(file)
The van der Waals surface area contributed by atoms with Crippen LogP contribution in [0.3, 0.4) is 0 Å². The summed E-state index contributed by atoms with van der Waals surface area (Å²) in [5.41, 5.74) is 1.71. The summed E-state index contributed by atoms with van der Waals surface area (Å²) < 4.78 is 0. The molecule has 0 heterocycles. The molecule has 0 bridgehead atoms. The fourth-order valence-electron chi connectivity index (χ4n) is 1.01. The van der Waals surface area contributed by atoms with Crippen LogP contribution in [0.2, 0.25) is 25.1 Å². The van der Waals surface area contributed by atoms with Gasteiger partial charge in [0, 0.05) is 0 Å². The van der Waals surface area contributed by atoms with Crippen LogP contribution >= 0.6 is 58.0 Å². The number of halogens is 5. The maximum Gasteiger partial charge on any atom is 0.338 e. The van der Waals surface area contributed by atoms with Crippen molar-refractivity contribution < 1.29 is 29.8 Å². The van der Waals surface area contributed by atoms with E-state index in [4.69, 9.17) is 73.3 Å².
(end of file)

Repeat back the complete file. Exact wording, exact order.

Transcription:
The van der Waals surface area contributed by atoms with Crippen LogP contribution in [0.3, 0.4) is 0 Å². The summed E-state index contributed by atoms with van der Waals surface area (Å²) in [5.41, 5.74) is 1.71. The summed E-state index contributed by atoms with van der Waals surface area (Å²) < 4.78 is 0. The molecule has 0 heterocycles. The molecule has 0 bridgehead atoms. The fourth-order valence-electron chi connectivity index (χ4n) is 1.01. The van der Waals surface area contributed by atoms with Crippen LogP contribution in [0.2, 0.25) is 25.1 Å². The van der Waals surface area contributed by atoms with Gasteiger partial charge in [0, 0.05) is 0 Å². The van der Waals surface area contributed by atoms with Crippen LogP contribution >= 0.6 is 58.0 Å². The number of halogens is 5. The maximum Gasteiger partial charge on any atom is 0.338 e. The van der Waals surface area contributed by atoms with Crippen molar-refractivity contribution < 1.29 is 29.8 Å². The van der Waals surface area contributed by atoms with E-state index in [4.69, 9.17) is 73.3 Å².